Quiz Time What do you do to prevent stiffness or contractures? What do you do to prevent DVT/PE?
Conclusion ● Hip and knee joint replacements are very common surgeries and are expected to increase in frequency in the future ● Early mobilization after joint replacement surgery is important to improve patient outcomes, reduce need for pain medication, reduce hospital length of stay, and improve patient’s ability to discharge home ● Safely mobilizing patients requires consideration of proper body mechanics, precautions, proper adjustment of assistive devices, and awareness of possible complications
References 1. Affatato S. “Perspectives in total hip arthroplasty: Advances in biomaterials and their tribological interactions. ” London: Woodhead Publishing, 2014. 2. Blagojevic M. , Jinks C. , Jeffery A. , Jordan K. P. "Risk factors for onset of osteoarthritis of the knee in older adults: a systematic review and meta-analysis. " Osteoarthritis and cartilage. 2010; 18. 1: 24 -33. 3. Chechik O, Khashan M, Lador R, Salai M, Amar E. “Surgical approach and prosthesis fixation in hip arthroplasty world wide. ” Arch Orthop Trauma Surg. 2013; 133(11): 1595 -600. 4. Coulter CL, Scarvell JM, Neeman TM, Smith PN. “Physiotherapist-directed rehabilitation exercises in the outpatient or home setting improve strength, gait speed and cadence after elective total hip replacement: a systematic review. ” Journal of physiotherapy. 2013; 59(4): 219 -26. 5. Etkin CD, Springer BD. “The American Joint Replacement Registry: The first 5 years. ” Arthroplast Today 2017; 3: 67 -69. 6. Evans JT, Walker RW, Evans JP, Blom AW, Sayers A, Whitehouse MR. “How long does a knee replacement last? A systematic review and meta-analysis of case series and national registry reports with more than 15 years of follow-up. ” Lancet. 2019; 393: 655– 663 7. Evans JT, Evans JP, Walker RW. “How long does a hip replacement last? A systematic review and meta-analysis of case series and national registry reports with more than 15 years of follow-up. ” Lancet 2019; 393: 647. 8. Faruqui SR, Jaeblon T. “Ambulatory assistive devices in orthopaedics: Uses and modifications. Journal of the American Academy of Orthopaedic Surgeons. ” J Am Acad Orthop Surg. 2010; 18: 41. 9. Hunter A, Johnson L, Willis W, Coustasse A. “Early Mobilization in ICU Patients. ” In proceedings of the Business and Health Administration Association Annual Conference 2014, Chicago, IL. 10. Iglesias SL, Gentile L, Mangupli MM, Pioli I, Nomides RE, Allende BL. “Femoral neck fractures in the elderly: from risk factors to pronostic features for survival. Journal of Trauma and Critical Care. ” 2017; 1(1).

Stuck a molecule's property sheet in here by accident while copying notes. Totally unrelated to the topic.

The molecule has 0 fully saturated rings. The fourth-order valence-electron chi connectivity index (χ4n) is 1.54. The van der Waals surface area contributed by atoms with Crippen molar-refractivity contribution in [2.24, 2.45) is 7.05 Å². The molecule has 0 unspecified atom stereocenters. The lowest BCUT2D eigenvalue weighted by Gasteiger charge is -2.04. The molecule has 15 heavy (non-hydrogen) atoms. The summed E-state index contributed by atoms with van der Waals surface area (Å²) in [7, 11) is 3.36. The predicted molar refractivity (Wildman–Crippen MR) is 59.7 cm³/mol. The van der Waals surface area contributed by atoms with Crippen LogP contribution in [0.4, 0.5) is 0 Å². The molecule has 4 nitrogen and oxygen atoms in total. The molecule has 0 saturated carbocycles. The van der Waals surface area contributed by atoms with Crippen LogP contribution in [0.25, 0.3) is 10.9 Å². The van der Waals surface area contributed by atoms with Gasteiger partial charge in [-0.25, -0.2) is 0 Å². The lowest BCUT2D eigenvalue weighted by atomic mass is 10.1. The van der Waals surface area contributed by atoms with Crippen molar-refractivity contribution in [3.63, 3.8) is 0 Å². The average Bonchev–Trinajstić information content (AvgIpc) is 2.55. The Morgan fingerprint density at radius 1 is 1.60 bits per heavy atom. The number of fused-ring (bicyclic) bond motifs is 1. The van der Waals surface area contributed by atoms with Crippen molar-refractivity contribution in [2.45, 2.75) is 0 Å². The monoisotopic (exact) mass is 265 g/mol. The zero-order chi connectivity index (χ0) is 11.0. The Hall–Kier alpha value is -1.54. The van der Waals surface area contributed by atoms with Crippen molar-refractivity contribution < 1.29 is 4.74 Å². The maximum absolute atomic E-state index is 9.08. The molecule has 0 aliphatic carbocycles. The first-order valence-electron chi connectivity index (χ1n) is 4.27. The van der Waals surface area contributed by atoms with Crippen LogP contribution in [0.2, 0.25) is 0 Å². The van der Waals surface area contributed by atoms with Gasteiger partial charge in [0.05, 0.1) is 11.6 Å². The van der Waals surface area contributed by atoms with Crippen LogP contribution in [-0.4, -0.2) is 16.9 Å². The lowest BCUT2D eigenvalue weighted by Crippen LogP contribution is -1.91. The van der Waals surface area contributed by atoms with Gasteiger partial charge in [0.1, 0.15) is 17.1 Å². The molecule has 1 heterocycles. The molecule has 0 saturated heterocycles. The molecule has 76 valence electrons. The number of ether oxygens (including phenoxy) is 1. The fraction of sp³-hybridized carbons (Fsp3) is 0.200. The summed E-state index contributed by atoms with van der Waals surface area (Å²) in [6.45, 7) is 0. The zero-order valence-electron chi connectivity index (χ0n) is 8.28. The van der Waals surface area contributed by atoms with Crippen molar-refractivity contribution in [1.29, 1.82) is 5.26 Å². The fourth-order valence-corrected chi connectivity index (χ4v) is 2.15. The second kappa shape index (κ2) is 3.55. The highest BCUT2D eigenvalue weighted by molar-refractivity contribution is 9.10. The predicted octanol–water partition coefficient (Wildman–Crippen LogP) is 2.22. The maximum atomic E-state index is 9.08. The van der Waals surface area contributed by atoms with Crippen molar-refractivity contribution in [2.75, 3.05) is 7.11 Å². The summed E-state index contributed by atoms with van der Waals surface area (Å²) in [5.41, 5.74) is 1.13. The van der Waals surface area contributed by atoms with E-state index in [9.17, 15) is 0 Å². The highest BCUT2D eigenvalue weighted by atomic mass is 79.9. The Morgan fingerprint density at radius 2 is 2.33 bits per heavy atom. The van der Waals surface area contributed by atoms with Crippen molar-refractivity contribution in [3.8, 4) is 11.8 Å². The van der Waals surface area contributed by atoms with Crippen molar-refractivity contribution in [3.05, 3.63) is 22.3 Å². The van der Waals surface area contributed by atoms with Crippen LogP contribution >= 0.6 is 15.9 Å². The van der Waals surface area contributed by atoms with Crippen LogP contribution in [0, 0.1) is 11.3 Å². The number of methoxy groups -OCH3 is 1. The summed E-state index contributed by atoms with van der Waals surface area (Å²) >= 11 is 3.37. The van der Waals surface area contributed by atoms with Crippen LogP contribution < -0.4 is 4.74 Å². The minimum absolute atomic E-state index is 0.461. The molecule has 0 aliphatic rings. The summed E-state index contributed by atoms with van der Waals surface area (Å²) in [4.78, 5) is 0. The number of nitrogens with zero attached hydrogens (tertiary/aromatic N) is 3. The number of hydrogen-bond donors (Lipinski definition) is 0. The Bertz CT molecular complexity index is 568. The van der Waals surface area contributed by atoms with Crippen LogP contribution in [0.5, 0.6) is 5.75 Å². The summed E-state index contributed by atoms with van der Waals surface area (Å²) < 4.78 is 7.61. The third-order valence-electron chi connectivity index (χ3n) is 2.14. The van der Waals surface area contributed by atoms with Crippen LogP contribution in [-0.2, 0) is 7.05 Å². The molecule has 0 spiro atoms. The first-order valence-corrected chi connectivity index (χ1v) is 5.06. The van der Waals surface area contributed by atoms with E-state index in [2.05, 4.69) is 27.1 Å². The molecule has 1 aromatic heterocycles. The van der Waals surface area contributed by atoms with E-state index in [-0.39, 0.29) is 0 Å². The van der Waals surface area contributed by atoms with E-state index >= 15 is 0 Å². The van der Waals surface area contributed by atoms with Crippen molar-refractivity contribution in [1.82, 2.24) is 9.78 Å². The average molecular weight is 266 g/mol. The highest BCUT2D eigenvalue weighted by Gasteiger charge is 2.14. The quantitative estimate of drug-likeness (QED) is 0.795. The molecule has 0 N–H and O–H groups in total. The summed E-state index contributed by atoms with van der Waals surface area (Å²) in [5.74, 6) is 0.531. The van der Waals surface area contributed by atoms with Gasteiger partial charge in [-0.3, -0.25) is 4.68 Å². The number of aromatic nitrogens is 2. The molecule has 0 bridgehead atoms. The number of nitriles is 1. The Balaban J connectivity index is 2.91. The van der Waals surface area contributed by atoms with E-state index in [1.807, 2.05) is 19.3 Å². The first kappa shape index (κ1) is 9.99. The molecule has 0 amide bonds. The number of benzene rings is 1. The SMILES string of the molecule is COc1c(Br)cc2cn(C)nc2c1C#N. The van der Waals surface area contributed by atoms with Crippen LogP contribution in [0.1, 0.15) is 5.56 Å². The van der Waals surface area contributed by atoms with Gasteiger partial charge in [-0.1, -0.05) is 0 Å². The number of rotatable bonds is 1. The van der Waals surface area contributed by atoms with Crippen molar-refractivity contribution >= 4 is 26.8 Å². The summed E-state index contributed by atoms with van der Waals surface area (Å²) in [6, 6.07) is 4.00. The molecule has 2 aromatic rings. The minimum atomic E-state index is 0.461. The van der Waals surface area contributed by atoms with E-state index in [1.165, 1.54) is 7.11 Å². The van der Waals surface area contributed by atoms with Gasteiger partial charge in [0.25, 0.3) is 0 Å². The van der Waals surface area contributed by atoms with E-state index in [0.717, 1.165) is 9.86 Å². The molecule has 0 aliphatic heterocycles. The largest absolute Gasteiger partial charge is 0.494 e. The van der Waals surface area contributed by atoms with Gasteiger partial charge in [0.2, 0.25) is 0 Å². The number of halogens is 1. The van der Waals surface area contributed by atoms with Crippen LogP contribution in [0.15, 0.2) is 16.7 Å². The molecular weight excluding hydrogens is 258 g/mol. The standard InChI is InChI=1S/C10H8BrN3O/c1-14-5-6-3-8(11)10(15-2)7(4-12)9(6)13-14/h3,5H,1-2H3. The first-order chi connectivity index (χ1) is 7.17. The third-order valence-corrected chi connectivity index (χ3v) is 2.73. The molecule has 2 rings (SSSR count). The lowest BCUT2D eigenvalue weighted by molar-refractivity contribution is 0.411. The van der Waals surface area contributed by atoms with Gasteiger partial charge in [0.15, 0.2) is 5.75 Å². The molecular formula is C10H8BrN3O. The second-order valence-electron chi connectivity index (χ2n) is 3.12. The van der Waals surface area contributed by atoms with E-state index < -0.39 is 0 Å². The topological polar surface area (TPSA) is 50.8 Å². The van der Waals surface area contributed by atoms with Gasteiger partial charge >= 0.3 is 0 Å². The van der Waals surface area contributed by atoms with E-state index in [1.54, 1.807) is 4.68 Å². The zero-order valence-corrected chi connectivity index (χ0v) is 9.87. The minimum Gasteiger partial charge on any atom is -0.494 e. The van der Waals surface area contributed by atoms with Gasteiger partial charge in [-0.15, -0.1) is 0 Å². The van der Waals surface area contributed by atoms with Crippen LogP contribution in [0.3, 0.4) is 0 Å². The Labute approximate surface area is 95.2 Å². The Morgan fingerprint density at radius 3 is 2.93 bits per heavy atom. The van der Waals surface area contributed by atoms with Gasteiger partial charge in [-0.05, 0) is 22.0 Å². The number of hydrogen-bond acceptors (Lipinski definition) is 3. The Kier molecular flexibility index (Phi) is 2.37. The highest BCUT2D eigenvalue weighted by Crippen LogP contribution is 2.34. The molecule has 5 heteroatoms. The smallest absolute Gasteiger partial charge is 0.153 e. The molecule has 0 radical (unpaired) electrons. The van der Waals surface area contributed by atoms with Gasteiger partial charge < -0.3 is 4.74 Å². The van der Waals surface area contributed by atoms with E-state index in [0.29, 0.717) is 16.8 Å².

References 11. Kremers HM, Larson DR, Berry DJ. “Prevalence of Total Hip and Knee Replacement in the United States. ” The Journal of Joint and Bone Surgery. 2015; 97: 1386 -1397. 12. Learnmouth ID, Young C, Rorabeck C. “The operation of the century: total hip replacement. ” Lancet. 2007; 370: 1508– 19. 13. Mahendra G, Pandit H, Kliskey K, Murray D, Gill HS, Athanasou N. “Necrotic and inflammatory changes in metal-on-metal resurfacing hip arthroplasties: relation to implant failure and pseudotumor formation. ” Acta orthopaedica 2009; 80(6): 653 -9. 14. Oldenrijk JV, Hoogland PV, Tuijthof GJ, Corveleijn R, Noordenbos TW, Schafroth MU. “Soft tissue damage after minimally invasive THA. ” Acta Orthopaedica. 2010; 81 (6): 696 -702 15. Pfuntner A, Wier LM, Stocks C. “Most Frequent Procedures Performed in U. S. Hospitals, 2011. HCUP Statistical Brief #165. ” October 2013. Agency for Healthcare Research and Quality, Rockville, MD. 16. Ruiz D, Koenig L, Dall ™, Gallo P, Ozikul AN, Parvizi J, Tongue J. “The Direct and Indirect Costs to Society of Treatment for End-Stage Knee Osteoarthritis. ” The Journal of Bone and Joint Surgery (American). 2013; 95 (16): 1473 17. Sarpong NO, Lakra A, Jennings E, Cooper HJ, Shah RP, Geller JA. “Same-Day Physical Therapy Following Total Knee Arthroplasty Leads to Improved Inpatient Physical Therapy Performance and Decreased Inpatient Opioid Consumption. ” J Arthroplasty. 2019. 18. Sköldenberg O, Ekman A, Salemyr M, Bodén H. “Reduced dislocation rate after hip arthroplasty for femoral neck fractures when changing from posterolateral to anterolateral approach: a prospective study of 372 hips. ” Acta orthopaedica. 2010; 81(5): 583 -7. 19. Sloan M. “Projected Volume of Primary and Revision Total Joint Arthroplasty in the United States, 2030 -2060. ” AAOS Annual Meeting. March 6, 2018. 20. Stuempfle K, Drury D. “The Physiological Consequences of Bed Rest. ” Journal of Exercise Physiology. 2007; 10(3): 32 -41
Extra ● ● Ankle replacement ○ Non-weightbearing ○ Use of crutches potentially Shoulder replacement ○ Sling on UE and NWB ○ Use of hand held assist or cane Lumbar spine surgery ○ BLT precautions -> use log roll to get out of bed ○ No bending ○ No lifting > 5 lbs ○ No twisting ○ TLSO/Lumbar corset Co-morbidities ○ Stroke http: //www. earthimmigrant. net /housescanes/3. html https: //www. fairvi ew. org/patienteducation/86013 http: //www. mayfieldclinic. com/pe-posture. htm